PICTURE: #9 IN ELEVEN ACTS
SPECIAL GUEST INTERVIEW:
JOE McGLYNN TALKS ABOUT HIS 9TH OUTFIT
What items did you use to compose this particular outfit?
Wool trouser by Chas. Levy & Son, Los Angeles, 1949.
Gabardine shirt by Lowit’s, Hackensack NJ
Allen Edmond’s Ostendo Broadstreet Spectator
A Pioneer Stretchaway belt of hand-finished cowhide. It’s a classic, dark oxblood, 1″ wide which could be 50s to early 60s. (note: the belt is a late entry on my composition list, above, and was added after BR Hubbatrd’s comment about it’s absence).
How did you arrive at the decision to compose such an outfit?
To present a simple, relaxed look from pieces that work together and don’t get in the way of each other.
Did you compose this outfit spontaneously or was it planned ahead of time?
In a scale of 10, how pleased are you with this composition/outfit?
10- Look at the drape of the straight leg vs. bent leg!
What roles do color, the fit, and integrity of fabric play in this particular outfit?
It’s all about the trousers- the weight, drape and pattern of the wool fabric. The shirt of light rayon is very comfortable and its pockets are proportioned to the waistline (smaller and higher up) than those of modern shirts.
How soon would you repeat/wear this same outfit again?
I wear this look often, especially spring and summer but only wear these trousers on special occasions.
There is perhaps a spiritual, emotional, intellectual or psychological aspect to what/how we dress. What is your personal experience in relation to this outfit?
I’m wearing pants made for someone who was about to become a star!
POSTSCRIPT: (Mr. McGlynn recounts the history of the trousers he wore in this picture).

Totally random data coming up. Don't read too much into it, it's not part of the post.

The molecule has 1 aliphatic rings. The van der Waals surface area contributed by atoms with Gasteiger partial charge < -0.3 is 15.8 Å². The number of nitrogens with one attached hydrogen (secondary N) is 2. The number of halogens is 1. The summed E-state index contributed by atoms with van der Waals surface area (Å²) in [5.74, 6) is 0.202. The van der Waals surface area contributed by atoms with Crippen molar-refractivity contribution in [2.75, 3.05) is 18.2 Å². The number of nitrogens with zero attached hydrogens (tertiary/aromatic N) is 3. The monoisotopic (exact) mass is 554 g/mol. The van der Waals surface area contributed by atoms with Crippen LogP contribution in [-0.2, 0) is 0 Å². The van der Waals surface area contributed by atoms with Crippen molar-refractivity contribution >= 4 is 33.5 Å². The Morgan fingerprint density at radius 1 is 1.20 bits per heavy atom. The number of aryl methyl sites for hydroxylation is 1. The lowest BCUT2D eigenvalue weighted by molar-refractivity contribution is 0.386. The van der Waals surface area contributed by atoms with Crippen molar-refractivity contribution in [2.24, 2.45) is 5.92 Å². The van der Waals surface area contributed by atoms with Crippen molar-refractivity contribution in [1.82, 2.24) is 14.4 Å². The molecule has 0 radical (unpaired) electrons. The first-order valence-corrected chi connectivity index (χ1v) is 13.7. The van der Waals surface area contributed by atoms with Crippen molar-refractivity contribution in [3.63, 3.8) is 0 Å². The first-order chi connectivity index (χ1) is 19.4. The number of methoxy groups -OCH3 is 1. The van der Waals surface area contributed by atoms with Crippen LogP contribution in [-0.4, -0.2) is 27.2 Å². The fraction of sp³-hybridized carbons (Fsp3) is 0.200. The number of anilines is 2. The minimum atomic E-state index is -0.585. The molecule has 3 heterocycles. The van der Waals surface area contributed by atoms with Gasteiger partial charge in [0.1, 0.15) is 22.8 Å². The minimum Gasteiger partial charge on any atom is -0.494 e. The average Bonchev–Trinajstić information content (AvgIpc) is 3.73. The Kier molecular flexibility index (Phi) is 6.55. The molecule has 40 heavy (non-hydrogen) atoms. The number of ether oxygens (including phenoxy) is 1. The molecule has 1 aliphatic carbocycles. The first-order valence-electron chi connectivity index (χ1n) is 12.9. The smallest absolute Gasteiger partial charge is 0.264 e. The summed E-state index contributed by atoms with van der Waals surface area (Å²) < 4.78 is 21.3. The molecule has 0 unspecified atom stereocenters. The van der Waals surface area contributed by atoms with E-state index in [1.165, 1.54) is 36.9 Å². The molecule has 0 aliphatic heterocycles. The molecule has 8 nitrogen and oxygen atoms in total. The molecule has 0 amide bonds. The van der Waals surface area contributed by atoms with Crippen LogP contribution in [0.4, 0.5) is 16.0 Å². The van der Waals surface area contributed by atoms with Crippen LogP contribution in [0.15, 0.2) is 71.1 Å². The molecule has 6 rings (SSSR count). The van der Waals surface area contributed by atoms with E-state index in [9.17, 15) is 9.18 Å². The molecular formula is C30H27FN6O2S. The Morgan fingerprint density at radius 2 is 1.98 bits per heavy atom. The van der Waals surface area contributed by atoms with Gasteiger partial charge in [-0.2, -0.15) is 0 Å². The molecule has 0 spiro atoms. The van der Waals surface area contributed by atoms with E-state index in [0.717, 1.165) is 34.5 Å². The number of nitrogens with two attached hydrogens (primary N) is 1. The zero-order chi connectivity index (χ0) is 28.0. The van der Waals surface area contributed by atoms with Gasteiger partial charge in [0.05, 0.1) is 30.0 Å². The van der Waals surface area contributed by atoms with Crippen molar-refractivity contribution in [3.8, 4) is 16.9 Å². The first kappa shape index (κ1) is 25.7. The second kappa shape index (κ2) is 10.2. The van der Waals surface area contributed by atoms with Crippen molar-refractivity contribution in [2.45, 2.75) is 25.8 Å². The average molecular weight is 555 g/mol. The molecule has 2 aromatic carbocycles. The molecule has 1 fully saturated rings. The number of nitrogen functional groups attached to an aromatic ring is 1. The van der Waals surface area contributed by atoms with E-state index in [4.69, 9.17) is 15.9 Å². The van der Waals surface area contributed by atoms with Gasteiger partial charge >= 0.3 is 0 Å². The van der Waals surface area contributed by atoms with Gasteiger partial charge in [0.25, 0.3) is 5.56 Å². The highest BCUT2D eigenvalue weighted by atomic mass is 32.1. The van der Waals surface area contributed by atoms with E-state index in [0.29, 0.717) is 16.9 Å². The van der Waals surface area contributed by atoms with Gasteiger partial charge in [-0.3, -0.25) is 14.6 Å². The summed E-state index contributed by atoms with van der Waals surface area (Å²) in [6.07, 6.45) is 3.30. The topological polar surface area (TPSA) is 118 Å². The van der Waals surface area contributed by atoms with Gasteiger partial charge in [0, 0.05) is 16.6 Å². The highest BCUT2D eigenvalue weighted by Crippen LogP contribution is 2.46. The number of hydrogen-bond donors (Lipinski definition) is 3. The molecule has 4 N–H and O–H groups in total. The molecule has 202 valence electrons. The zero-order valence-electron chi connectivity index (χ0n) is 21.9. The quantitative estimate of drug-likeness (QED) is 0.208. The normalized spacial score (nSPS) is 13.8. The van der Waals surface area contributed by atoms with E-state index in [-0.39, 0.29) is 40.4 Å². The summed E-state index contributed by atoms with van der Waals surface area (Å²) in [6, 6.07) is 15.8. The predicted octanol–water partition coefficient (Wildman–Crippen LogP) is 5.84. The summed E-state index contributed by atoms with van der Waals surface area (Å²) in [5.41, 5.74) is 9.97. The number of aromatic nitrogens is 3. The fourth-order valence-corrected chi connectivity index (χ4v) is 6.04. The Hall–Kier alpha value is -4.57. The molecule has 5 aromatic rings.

I was looking for trousers in a Los Angeles vintage clothing store when this $30 pair caught my eye. The quality and pattern of blue and cream windowpanes made them stand out. I liked the wide leg (14” at the knee) and 1 7/8” cuff and was quick to try them on. When I felt how they fit and draped, I said “Home Run.” They needed no tailoring at all.
The moment I took them off I saw an illegible ink stamp and another with a Universal Studios barcode over it, then the writing on the right pocket.
Finally I found a label from Chas. Levy & Son, Los Angeles, Mr: Rock Hudson RC, Date: 9-13-49 No: 214328
That was the Oh, sh*t moment.
I learned Rock debuted in “Fighter Squadron” 1948 with one line. A biography of his discoverer Henry Willson reported it took Rock 38 takes to get it right! He worked uncredited in “Undertow” 1949 and “One Way Street” 1950. In “I Was A Shoplifter” 1950 he had 3 lines as a department store detective. He went on to make over 60 films.
I don’t know much about Chas. Levy & Son but read they made suits as early as the twenties for the likes of Tom Mix, Cecil B. DeMille, and “Fatty” Arbuckle.
I welcome any comments or support information. I’m sure collectors in LA have similar stories. I just consider it a lucky day and am pleased to wear them without alteration. Heidi likes to tell me I have the body of a young Rock Hudson. I’m ok with that ‘cause I sure don’t have his wallet!